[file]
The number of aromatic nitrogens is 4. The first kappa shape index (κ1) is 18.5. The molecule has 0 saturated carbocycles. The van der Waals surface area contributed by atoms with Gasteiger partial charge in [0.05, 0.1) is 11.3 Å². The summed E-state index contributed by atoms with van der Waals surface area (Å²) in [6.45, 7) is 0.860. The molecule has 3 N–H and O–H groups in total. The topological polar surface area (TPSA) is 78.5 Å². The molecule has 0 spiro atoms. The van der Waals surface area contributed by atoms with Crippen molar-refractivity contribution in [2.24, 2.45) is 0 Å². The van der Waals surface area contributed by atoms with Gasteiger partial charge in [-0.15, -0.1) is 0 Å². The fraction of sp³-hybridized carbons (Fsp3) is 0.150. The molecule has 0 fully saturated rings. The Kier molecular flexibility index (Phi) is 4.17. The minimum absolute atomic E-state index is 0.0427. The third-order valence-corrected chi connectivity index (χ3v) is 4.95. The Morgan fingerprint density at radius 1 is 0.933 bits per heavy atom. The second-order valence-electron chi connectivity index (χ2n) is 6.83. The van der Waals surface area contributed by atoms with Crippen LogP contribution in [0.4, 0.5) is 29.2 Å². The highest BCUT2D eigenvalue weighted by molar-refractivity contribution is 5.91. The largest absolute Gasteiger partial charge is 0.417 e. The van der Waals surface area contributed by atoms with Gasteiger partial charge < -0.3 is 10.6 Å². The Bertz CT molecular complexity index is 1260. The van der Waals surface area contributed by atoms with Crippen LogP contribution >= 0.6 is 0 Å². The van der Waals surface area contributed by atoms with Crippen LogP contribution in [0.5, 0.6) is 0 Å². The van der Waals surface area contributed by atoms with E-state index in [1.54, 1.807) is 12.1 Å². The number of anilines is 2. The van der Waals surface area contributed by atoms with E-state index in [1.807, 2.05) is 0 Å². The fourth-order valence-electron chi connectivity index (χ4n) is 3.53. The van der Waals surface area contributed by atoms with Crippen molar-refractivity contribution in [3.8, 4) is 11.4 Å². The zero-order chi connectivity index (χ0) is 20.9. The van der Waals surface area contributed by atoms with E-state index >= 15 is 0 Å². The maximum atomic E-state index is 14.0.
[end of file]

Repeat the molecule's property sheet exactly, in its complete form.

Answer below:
The number of aromatic nitrogens is 4. The first kappa shape index (κ1) is 18.5. The molecule has 0 saturated carbocycles. The van der Waals surface area contributed by atoms with Gasteiger partial charge in [0.05, 0.1) is 11.3 Å². The summed E-state index contributed by atoms with van der Waals surface area (Å²) in [6.45, 7) is 0.860. The molecule has 3 N–H and O–H groups in total. The topological polar surface area (TPSA) is 78.5 Å². The molecule has 0 spiro atoms. The van der Waals surface area contributed by atoms with Crippen molar-refractivity contribution in [2.24, 2.45) is 0 Å². The van der Waals surface area contributed by atoms with Gasteiger partial charge in [-0.15, -0.1) is 0 Å². The fraction of sp³-hybridized carbons (Fsp3) is 0.150. The molecule has 0 fully saturated rings. The Kier molecular flexibility index (Phi) is 4.17. The minimum absolute atomic E-state index is 0.0427. The third-order valence-corrected chi connectivity index (χ3v) is 4.95. The Morgan fingerprint density at radius 1 is 0.933 bits per heavy atom. The second-order valence-electron chi connectivity index (χ2n) is 6.83. The van der Waals surface area contributed by atoms with Crippen LogP contribution in [0.4, 0.5) is 29.2 Å². The highest BCUT2D eigenvalue weighted by molar-refractivity contribution is 5.91. The largest absolute Gasteiger partial charge is 0.417 e. The van der Waals surface area contributed by atoms with Gasteiger partial charge < -0.3 is 10.6 Å². The Bertz CT molecular complexity index is 1260. The van der Waals surface area contributed by atoms with Crippen LogP contribution >= 0.6 is 0 Å². The van der Waals surface area contributed by atoms with Crippen LogP contribution in [0.5, 0.6) is 0 Å². The van der Waals surface area contributed by atoms with E-state index in [1.54, 1.807) is 12.1 Å². The number of anilines is 2. The van der Waals surface area contributed by atoms with E-state index in [1.807, 2.05) is 0 Å². The fourth-order valence-electron chi connectivity index (χ4n) is 3.53. The van der Waals surface area contributed by atoms with Crippen molar-refractivity contribution in [3.8, 4) is 11.4 Å². The zero-order chi connectivity index (χ0) is 20.9. The van der Waals surface area contributed by atoms with E-state index >= 15 is 0 Å². The maximum atomic E-state index is 14.0.